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The Northern Countries of North America 231

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THE NORTHERN COUNTRIES OF NORTH AMERICA 231. The great size of Canada.—To the north of the United States lies the Domin ion of Canada. It is more than three thousand miles from the corner of Canada on the Atlantic Ocean, next to Maine, across to the other corner on the Pacific Ocean, by the State of Washington.

The Canadians have built a railroad from Halifax, on the Atlantic, to 'Van couver, on Puget Sound. But they have built no railroad from their southern boundary to their northern boundary, which is the Arctic Ocean. Why is this? You will learn the reason if you read again pages 1 to 11, that tell about the Eskimos and the Indians. Northern Canada is a part of the Eskimo country, and central Canada (Fig. 60) is the Indian country, where we find only a few white men at'the trading posts buying furs.

232. Small is only in southern Canada that the white man has settled and made his home. In all Canada there are fewer people than in the state of New York, although Canada is larger than the whole United States. As the white man lives close to the railroads, the railroad map, Fig. 133, shows well where most of the white men live.

Parts of Canada are much like the parts of the United States that they touch. There are many places where a man would not know by looking at the country whether he was in Canada or in the States. In Section 47 you learned about the boundary between the two countries. You remember that the level wheat lands of Minnesota and Dakota (Sec. 78) extend into Manitoba and Saskatchewan. The wild, high Rocky Mountains become wilder, wider, and more rocky as we pass out of Montana and follow them northward into British Columbia. The rough forest country that we find south of Lakes Superior and Huron (Sec. 91) is found again to the north of these lakes. The rough and rocky coun try that makes up New England also extends into Quebec and New Brunswick. In all the eastern half of Canada, it is only in the St.' Lawrence Valley that any large section of farming country can be found. Now you see that there are several good reasons why Canada, with her great size, has so few people.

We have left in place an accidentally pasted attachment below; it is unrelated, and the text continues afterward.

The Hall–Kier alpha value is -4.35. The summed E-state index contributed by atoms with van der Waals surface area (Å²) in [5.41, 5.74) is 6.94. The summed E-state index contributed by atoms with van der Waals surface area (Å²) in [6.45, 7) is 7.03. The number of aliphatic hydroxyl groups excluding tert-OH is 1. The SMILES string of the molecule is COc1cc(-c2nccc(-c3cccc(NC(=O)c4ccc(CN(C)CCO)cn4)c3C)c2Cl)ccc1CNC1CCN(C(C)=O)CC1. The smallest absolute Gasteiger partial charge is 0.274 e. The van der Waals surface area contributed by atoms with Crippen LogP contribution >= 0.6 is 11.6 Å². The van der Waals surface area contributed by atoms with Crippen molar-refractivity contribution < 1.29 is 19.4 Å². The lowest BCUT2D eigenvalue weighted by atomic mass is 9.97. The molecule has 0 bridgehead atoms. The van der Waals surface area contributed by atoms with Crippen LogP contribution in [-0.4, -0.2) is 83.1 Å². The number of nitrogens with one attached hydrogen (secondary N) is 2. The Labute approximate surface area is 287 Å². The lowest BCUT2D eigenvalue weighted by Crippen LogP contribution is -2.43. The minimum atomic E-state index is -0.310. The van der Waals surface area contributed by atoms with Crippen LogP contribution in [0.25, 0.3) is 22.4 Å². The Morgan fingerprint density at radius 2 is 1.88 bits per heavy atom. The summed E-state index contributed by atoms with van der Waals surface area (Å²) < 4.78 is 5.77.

Eastern Canada is like New England in having many waterfalls, which the people use to drive their mills. Thus the cities and towns of the eastern provinces have many factories, though not nearly so many as New England. The greatest of Cana dian manufactures are lumber and paper made of wood, for forests cover much of the territory. Between Lake Superior or Lake Huron and the coast of Hudson Bay or Labrador, a man might walk for days and weeks and see little but the silent evergreen forest, with the lakes, swamps, and streams of clear cold water.

233. Farm life.—Most of the people in Canada are farmers. Scott McDonald is a farmer's son, and where he lives, in New Brunswick, east of Maine, snow lies on the ground nearly half the year—that is, from November until March. The children at Scott's school have plenty of winter sports, coasting, skating, and skiing all winter long.

While he is going to school during the fall and winter, Scott makes some extra money by trapping.. In a single season he often catches twenty-five muskrats along the stream that runs through his father's farm. Sometimes he finds a skunk or even a mink in his trap. Then he is indeed lucky, for their pelts, or skins, are worth several dollars each.

234. The maple sugar three weeks in March, Scott is very busy doing something besides trapping or going to school. All day long and sometimes at night, too, he helps with the maple sugar harvest, in his father's sugar maple grove. The Indian taught the white man how to make maple sugar out of the sap of the sugar maple tree. Before the snow is gone in the early spring, sap begins to pass from the roots to the top of the tree. When the sap begins to run, Scott bores holes in the trunks of the trees. He sticks little pipes into the holes, and the sap runs out through the pipes into buckets. Then along comes his father with a tank on a sled, drawn by a horse. At each tree he empties the bucket of sap into the tank. When the tank is full, away he goes with it to the sugar house.

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